from green to red.
If you are designing a multistage rocket, you will need to check the
stability of both the launch (upper stage plus booster) and the flight
(upper stage only) configurations by using the menu button at the bottom.
You can also display the the CG and CP locations relative to the bottom
of the rocket or the bottom of the stage by using the menu button.
Pushing the blue "Launch Rocket" button changes the input
variables which are displayed.
The default input
screen is the Design screen.
You can select a one, two, or three stage rocket for design by using the menu
button at the top of the design screen.
You can use the sliders and input
boxes to change the length and diameter of the body tube, the length of
the nose cone, and the length, width and height of the fins. You can use
the selection buttons to choose either three or four fins located at equal
intervals around the rocket. Most of the
variables on this screen will influence the location of the CP. The "Zoom"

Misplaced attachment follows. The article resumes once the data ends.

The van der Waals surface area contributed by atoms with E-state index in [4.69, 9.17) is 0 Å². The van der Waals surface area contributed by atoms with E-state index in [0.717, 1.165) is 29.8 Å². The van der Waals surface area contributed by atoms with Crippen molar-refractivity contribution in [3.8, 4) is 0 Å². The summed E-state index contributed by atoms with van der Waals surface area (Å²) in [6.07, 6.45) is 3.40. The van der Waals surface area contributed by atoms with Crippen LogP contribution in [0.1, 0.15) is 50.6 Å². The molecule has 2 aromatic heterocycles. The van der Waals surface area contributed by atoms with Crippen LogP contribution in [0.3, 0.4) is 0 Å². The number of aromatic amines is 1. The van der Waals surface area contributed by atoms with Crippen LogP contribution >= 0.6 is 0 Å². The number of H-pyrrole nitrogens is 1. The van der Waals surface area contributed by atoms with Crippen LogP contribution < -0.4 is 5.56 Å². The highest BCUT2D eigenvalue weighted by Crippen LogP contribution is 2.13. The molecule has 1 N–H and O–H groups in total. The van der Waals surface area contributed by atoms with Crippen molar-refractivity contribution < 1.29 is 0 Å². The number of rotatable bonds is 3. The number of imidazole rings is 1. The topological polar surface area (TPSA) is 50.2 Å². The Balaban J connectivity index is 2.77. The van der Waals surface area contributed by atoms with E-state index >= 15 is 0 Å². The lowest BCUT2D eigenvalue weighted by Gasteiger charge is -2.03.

input controls the size of the graphics. To change the value of an input
variable, simply move the slider. Or click on the input box, select and
replace the old value, and hit Enter to send the new value to the
screen is used to provide information which affects the weight and CG
location of the rocket. You can select from a variety of materials for
the nose and fin using the pull down menus. If you choose "Custom" materials,
you must provide the density of that material in the input boxes in units
of grams per cubic centimeter. On this screen, you also specify the engine
to be used during your flight, and the weight of the recovery system.
You can select from three parachute sizes, which will affect the terminal
velocity of your descent. The drag
coefficient is based on the cross sectional area of the rocket and
has a default value of .7. You can enter a different value for your own